Wednesday, November 27, 2013

Tips For Talking About Climate Change


Working in science automatically means you know everything about science. Duh. You're like one of those scientists we see on TV. So when you attend a large family gathering, Thanksgiving for example, you may be expected to explain a controversial topic. You know, since your the expert. The biggest one that people like to ask about, but have already have opinions on, is climate change. But there is a difference between talking at someone and having an effective conversation. An article over at the Environmental Defense Fund website gives you some tips to do just that, no matter who you run into. Their article is so well done that I'm just going to copy it as is, and a link to the original can be found at the bottom of the post.



"Climate change has become one of those divisive, polarizing issues that confound our political system. It's often hard to even have a civil conversation with folks who disagree, even with close relatives or friends.

 But it is clear that the climate crisis has arrived. And the key to solving it is educating those around us.

Chances are your friends and family fall into one of the following six categories:
  • Alarmed Aunt Anna 
  • Concerned Grandpa Christopher 
  • Cautious Cousin Charlie 
  • Disengaged Grandma Denise 
  • Doubtful Brother David 
  • Dismissive Aunt Debbie
The way people in each category respond to the climate issue varies. If you want to have an effective conversation, the way you talk about climate with different types of people should adjust accordingly.


Alarmed Aunt Anna & Concerned Grandpa Christopher


They believe the science is real, but may doubt our ability to solve the climate crisis.




Here are a few points that may inspire them to keep up the fight:

  • California—the 8th largest economy in the world—has implemented the world's most ambitious climate action plan. 
  • At the national level, the EPA is starting to regulate climate pollution using its existing authority under the Clean Air Act. 
  • The renewable energy industry is growing exponentially—in fact, the clean energy economy is growing twice as fast as the rest of the economy, and we have enough potential wind and solar energy in the U.S. to power our economy 100 times over.
Trump Card: Yes, this is challenging. Yes, it will take time to rebuild support for national climate action. But what choice do we have? There is no time to waste, and we need to act now.



Cautious Cousin Charlie, Disengaged Grandma Denise and Doubtful Brother David 

These folks probably (and wrongly) believe that there isn't a true consensus on the science of climate change. We know that's not true, but don't go on the attack! They tend to be more open to changing their minds if they are engaged in effective conversation.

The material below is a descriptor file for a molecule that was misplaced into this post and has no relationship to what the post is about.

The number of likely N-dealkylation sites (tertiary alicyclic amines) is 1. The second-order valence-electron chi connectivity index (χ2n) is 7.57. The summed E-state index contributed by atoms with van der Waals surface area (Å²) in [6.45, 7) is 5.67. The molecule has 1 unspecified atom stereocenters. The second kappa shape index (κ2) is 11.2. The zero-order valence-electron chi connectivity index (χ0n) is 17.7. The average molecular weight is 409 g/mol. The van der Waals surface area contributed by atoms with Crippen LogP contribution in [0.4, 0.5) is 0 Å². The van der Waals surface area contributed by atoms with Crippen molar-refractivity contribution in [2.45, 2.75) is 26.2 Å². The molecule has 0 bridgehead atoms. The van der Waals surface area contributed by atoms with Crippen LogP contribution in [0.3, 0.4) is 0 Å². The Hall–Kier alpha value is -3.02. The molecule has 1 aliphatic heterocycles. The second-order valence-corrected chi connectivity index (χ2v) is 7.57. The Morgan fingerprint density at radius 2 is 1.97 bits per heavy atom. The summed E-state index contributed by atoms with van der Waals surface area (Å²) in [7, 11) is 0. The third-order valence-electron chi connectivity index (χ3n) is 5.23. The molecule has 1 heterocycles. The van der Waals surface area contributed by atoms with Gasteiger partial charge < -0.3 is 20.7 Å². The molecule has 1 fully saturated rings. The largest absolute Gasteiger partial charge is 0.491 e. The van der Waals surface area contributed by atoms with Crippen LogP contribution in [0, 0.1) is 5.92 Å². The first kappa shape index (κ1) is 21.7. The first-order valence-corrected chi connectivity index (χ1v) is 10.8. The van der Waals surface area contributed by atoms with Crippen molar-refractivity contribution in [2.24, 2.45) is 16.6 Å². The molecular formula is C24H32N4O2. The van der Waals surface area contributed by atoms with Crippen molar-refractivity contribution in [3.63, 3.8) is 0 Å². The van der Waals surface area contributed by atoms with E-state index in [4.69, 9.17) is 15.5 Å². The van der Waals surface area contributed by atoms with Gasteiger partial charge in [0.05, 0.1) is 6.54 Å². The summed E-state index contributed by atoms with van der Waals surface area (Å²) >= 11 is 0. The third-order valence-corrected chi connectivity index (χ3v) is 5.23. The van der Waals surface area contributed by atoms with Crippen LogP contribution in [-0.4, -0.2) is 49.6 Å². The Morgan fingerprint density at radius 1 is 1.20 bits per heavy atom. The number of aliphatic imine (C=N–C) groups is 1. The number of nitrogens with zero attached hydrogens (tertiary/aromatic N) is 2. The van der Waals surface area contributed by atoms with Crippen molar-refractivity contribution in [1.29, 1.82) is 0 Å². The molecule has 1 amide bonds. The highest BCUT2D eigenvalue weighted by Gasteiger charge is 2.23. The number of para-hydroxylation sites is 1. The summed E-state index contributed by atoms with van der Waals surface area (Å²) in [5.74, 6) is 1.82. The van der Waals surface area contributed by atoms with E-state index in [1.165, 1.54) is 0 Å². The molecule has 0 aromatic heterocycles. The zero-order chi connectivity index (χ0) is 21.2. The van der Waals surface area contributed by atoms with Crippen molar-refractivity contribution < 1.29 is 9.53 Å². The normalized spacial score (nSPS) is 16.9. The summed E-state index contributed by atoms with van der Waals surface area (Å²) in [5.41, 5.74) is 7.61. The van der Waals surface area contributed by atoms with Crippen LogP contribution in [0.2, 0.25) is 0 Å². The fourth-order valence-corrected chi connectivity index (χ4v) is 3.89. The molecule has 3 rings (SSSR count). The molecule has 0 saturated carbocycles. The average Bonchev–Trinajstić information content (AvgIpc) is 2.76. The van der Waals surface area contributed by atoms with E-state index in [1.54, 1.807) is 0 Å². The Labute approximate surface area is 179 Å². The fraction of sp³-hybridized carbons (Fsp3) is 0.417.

Here are some basic facts that they'll find engaging:
  • Carbon dioxide is a heat-trapping gas, and that's generally a very good thing. Without greenhouse gases, every night when the sun sets, temperatures would immediately plunge to frigid levels. 
  • But, we are now emitting 9 billion tons of CO2 into the atmosphere every year, and CO2 levels have increased by about a third since the industrial revolution. If we don't reduce emissions, we could more than double the level of CO2 in the atmosphere over this century. 
  • Already, food growing patterns are changing, seasons are coming earlier, water resources are strained and the number of natural disasters in the U.S. has more than quadrupled in the last 50 years.
Trump Card: You don't have to accept all the science. But, if you had a health condition and 98 out of 100 doctors agreed on the diagnosis, would you base your treatment on the views of the other two?



Dismissive Aunt Debbie

The truth is, there is almost no chance of changing her mind, and it's probably not worth trying unless you like banging your head against a wall. Ironically, research shows that the more facts you try to present, the less likely she will be to agree. However, even Dismissive Aunt Debbie will be open to arguments about stimulating the economy and protecting national security.



Try steering the conversation towards those issues:
  • America needs to rebuild. Did you know the clean energy sector creates 3 times as many jobs as the fossil fuel sector? We can't afford to pass up those jobs. 
  • Other countries are taking advantage of the economic stimulation that comes with climate action. China is testing carbon cap-and-trade markets in an area encompassing 250 million people. The U.S. needs to stay competitive. 
  • America's billion-dollar-a-day dependence on oil from hostile nations directly funds our most dangerous enemies, putting guns and bullets into their hands and putting our soldiers in danger. It is time for America to stand strong on its own independent and in control of our energy future.
Trump Card: Whether climate change is real or not, the benefits of a clean energy economy are undeniable. Not only will we rid ourselves of dangerous pollution that can make us sick and even cause deaths we can finally be energy independent. What's the downside?"



Good luck!



The original can be found at EDF's page "Talking Turkey About Climate: Without starting a food fight"

All of the images found in this post are part of the original EDF article.



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